Cono Sur Visión Pinot Noir 2008say what you will about California Pinot Noir, this wine was NOT good.  I don’t find it old world, and I don’t find it good.  I’ve had several Pinot Noirs from Chile to see if I can find ONE that I like but alas, I still have not.

The Colchauga Valley region is the 2nd largest appellation in Chile, and is typically known for Cabernet Sauvignon, Carmenere, Malbec and Syrah.

I did not find much complexity in this wine, and found it flat and dusty.  It had notes of sour cherries, and I found it muddy.  It was decidedly better at the end of the evening in a 2nd taste, but even at $15, I’d have to give this wine an avoid.

AVOID if you like New World Pinot

Los Vascos Reserve 2006 – interestingly, this is one of the wines I tasted a while ago and found to be terrible.  It goes to show you, that anything can happen in transport, and I can clearly say that the previous bottle i tasted was off because I really enjoyed this wine. It is 65% Cabernet Sauvignon, 20% Carmenere, 10% Syrah, and 5% Malbec so it’s a bit of a mutt.  However the $20.99 price tag makes it’s an affordable luxury in a Bordeaux Blend not from Bordeaux.  It is also from the Colchuagua Valley, and is a house of Domaines Barons de Rothchild Lafite.

I found it to have a lot of red fruit, followed by a strong backbone of tobacco and earth, with a touch of green pepper.  I normally don’t like green pepper in my wine, bu tthis was balanced.  There was a lot of dusty cocoa and deep dark brooding personality under there.  The second day, i had a glass of this with dinner.  It was even smoother, and had mellowed out nicely


Santa Carolina Reserva de Familia Carmenere 2007 – let me start out by saying that Carmere is not a personal favorite of mine.  I find them too smokey and vegetal for my liking, but I actually did enjoy the Santa carolina.  With 5% Petite Verdot thrown in, I think that the overwhelmingness of the Carmenere was subdued.  This wine comes from the Rapel Valley, which is the largest of the fine wine areas in Chile.  The climate and soil types vary widely, so we really have several micro-appelations in one larger one, much like the greater Napa Valey.  Merlot is the classic varietal grown here, and the Colchagua valley sub-appelation is within the Rapel appelation.  The fruit for this Carmemere is grown in two vineyards, from different sub-appellations of the Rapel, and is aged in French oak for 12-14 months.

This is a HUGE wine!  I wish I had decanted it for a while, instead of just opening it 30 minutes prior to tasting.  There was a lot of dark fruit, and spicy pepper and black licorice.  It was quite smooth, and I actually liked it – surprising for a carmenere!  It lacked the overwhelming smokiness that I don’t like, and at $14.99, I would try this wine again after decanting for a while.


Errázuriz Single Vineyard Carmenere 2007 – for the 2nd carmenere of the evening, we move to the Aconcagua Valley.  This is a new regoin, planted in the early 1990s, and is known for it’s extended dry season and moderate summers.  This is primarily Carmenere country, and winemakers here strive to keep the fruit ripening well in to the fall, to minimize the herbaceous tendencies of Carmenere and expand the fruit flavors.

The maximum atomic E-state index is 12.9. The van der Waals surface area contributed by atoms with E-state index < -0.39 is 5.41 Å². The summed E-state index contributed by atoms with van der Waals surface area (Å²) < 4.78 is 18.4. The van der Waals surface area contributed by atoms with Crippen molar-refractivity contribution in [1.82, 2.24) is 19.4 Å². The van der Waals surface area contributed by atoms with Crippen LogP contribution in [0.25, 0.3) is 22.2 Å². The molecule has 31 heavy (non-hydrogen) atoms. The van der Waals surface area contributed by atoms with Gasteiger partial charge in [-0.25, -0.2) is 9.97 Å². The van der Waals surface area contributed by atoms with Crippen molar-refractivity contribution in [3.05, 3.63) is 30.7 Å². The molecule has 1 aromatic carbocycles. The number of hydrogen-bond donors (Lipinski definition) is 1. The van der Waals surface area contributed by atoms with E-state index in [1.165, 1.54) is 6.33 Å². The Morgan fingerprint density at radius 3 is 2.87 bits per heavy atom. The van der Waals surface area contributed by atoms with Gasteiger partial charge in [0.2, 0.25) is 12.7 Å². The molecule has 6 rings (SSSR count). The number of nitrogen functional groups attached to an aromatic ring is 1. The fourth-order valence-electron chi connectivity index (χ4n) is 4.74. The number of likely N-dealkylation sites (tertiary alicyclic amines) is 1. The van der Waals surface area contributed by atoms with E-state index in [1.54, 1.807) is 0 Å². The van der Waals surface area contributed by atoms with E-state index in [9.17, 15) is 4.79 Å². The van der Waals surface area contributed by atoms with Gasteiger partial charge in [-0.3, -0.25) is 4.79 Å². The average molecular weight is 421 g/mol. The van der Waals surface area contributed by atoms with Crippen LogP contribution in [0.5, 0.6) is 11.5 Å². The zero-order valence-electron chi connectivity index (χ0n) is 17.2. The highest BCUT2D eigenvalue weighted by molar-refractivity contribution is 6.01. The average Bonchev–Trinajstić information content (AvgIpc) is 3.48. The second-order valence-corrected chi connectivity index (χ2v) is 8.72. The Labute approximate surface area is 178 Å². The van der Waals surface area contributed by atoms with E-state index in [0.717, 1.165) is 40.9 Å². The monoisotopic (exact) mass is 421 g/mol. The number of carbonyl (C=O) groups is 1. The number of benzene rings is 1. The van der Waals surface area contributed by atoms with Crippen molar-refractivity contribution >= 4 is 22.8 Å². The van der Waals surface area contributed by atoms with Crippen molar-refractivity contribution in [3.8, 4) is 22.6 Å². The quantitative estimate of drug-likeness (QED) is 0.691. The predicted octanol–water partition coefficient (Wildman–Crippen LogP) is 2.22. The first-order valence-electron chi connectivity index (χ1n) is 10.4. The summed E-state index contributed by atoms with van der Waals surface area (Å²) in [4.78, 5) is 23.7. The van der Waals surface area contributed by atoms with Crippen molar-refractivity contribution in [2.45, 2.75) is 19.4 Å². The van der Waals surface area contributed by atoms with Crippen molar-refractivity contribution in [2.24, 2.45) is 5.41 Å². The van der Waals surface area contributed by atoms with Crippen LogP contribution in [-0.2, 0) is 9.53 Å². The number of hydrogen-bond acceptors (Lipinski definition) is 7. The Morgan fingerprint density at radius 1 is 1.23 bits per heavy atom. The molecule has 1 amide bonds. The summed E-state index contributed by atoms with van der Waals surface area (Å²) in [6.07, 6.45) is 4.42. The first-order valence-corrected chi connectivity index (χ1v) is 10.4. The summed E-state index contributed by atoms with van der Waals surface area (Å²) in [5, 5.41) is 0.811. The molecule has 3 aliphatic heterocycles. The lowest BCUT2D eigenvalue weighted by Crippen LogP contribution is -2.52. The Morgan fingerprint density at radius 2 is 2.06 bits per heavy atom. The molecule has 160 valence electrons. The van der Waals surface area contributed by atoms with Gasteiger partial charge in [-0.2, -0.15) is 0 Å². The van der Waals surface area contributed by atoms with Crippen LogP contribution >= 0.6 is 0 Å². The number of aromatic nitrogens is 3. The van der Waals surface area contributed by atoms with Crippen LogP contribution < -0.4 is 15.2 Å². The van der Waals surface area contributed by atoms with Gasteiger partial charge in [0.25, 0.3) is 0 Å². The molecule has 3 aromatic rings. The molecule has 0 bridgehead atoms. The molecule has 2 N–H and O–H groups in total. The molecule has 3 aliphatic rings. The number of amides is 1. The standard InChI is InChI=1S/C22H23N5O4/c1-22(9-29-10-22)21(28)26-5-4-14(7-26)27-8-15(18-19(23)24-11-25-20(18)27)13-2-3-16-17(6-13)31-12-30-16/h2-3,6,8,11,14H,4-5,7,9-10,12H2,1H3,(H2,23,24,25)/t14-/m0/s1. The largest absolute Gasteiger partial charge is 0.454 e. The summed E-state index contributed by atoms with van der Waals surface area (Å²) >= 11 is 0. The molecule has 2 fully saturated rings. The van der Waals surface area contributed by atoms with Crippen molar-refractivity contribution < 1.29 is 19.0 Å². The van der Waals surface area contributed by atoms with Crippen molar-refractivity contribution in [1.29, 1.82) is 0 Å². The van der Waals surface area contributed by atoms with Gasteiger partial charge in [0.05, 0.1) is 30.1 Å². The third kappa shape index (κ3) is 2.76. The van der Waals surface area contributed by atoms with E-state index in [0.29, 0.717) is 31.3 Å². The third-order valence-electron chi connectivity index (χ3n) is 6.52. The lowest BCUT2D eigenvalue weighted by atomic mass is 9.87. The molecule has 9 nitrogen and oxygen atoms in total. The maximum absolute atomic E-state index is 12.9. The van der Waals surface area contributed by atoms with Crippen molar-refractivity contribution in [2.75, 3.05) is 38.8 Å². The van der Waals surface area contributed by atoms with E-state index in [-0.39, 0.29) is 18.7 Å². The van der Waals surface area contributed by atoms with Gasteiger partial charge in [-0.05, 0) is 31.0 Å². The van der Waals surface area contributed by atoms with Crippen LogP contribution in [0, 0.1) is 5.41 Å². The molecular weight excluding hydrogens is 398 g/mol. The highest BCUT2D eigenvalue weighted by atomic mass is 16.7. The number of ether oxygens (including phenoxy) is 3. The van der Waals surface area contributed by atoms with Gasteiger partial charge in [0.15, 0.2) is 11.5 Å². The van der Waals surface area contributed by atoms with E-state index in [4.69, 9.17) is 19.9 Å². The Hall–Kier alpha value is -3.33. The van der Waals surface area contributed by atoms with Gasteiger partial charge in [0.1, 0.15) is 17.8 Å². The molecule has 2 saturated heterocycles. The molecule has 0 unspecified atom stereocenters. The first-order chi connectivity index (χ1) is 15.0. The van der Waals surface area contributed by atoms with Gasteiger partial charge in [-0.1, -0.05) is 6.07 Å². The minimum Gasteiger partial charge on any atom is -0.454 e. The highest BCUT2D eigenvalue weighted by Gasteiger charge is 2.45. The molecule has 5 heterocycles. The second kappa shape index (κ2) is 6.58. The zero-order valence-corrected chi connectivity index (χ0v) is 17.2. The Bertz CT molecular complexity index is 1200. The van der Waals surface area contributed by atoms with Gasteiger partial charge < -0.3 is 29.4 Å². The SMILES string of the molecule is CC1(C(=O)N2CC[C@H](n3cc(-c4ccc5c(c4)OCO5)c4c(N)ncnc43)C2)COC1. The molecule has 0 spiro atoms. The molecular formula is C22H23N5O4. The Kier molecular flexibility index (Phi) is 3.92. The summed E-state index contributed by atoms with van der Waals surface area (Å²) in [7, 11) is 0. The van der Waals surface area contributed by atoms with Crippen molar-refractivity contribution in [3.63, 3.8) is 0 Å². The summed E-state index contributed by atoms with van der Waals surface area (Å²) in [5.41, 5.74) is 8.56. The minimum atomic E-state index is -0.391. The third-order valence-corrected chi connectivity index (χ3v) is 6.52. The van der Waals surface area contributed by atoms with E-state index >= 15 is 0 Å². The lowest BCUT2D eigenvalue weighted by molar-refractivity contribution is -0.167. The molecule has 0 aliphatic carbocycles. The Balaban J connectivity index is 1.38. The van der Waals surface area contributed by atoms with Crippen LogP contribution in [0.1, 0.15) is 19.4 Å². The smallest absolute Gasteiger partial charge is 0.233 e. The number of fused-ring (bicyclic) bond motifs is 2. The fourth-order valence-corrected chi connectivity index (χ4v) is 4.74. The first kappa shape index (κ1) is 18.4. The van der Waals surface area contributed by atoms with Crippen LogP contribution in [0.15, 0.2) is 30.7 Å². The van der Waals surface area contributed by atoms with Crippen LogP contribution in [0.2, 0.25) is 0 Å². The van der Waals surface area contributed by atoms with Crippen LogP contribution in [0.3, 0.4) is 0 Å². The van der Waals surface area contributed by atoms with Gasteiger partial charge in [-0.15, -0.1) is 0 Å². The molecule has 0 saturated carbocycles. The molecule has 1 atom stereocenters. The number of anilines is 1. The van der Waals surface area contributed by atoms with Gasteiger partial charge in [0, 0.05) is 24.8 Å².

The Single Vineyard Carmenere is 3% Shiraz, and was aged in 100% Oak which was split between American and French for about 12 months.  I found it less enjoyable than the Santa Carolina, and much more smoky.  It was very peppery and had tons of green pepper.  At this price point – $26, I would prefer a differetn selection from Chile.  I like my green veggies on my plate not my glass!


Undurraga T.H. Syrah 2007 – ok yeah. YUM!  I loved this wine, even if it was a bold fruity syrah and not terribly complex.  It was the 2nd bottle that completely gone on the tasting night.  It comes from the Limari Valley, and even with it’s $24 pricetag, I think it’s worth it.  The Limari Valley is 250 miles north of Santiago, and just south the driest place on earth.  Because of the dryness, drip irrigation is the rule.  The limestone bed under the valley’s clay soil is ideal for white wines.  the cool climate helps grapes to ripen slowly, producing classically crisp and acidic wines.

I really loved this wine.  It had huge red berry flavors, followed by chocolate and cocoa.  It was soft and lush, with a vibrant undertone.


Haras Character Cabernet Sauvignon – Carmenere 2006 – This is an interesting blend, of 65% Cabernet Sauvignon, 19% Carmenere, 9% Cabernet Franc, and 7% Syrah.  It comes from the Maipo Valley region, with is located between two mountain ranges:  the Andes and the Coastal Mountains.  Most vineyards are located above 2000 feet, where the temperature variants develop rich and complex wines.

It had a ton of smoke, tobacco and leather.  It was very vegetal, and not bad but not really my style.  For $21, there were other Chilean Cab blends that I would buy over this.  This was ok, but nothing to write home about


Veramonte Primus 2006 – this lvoely Cab-Syrah blend was 36% Cabernet Sauvignon, 31% Syrah, 17% Merlot, and 16% Carmenère.  It alos comes from the Colchagua valley, and I really enjoyed this blend.  The 2006 season produced intensely concentrated fruits, and this wine really shows that off.

It was rich and bold, with tons of spice.  I also tasted lots of dark fruit and full raspberry flavors, with a big body that was beautiful the next day.  It was well worth the $20 price tag.


All in all, Chile has some GREAT finds!  I encourage you to get out and try several to see what your style is.  In the Bay Area, some great resources are Cost Plus (World Market) and Costco, but also try your local retailers.  Chile is HOT!

Bring on the BACON! Yes I said bacon.

April 24, 2009

When the box first arrived in my mail room at the office, I was slightly scared that someone was playing a bad joke on me.  Or just didn’t like me very much.  Or I had really made it big in the wine blogging world.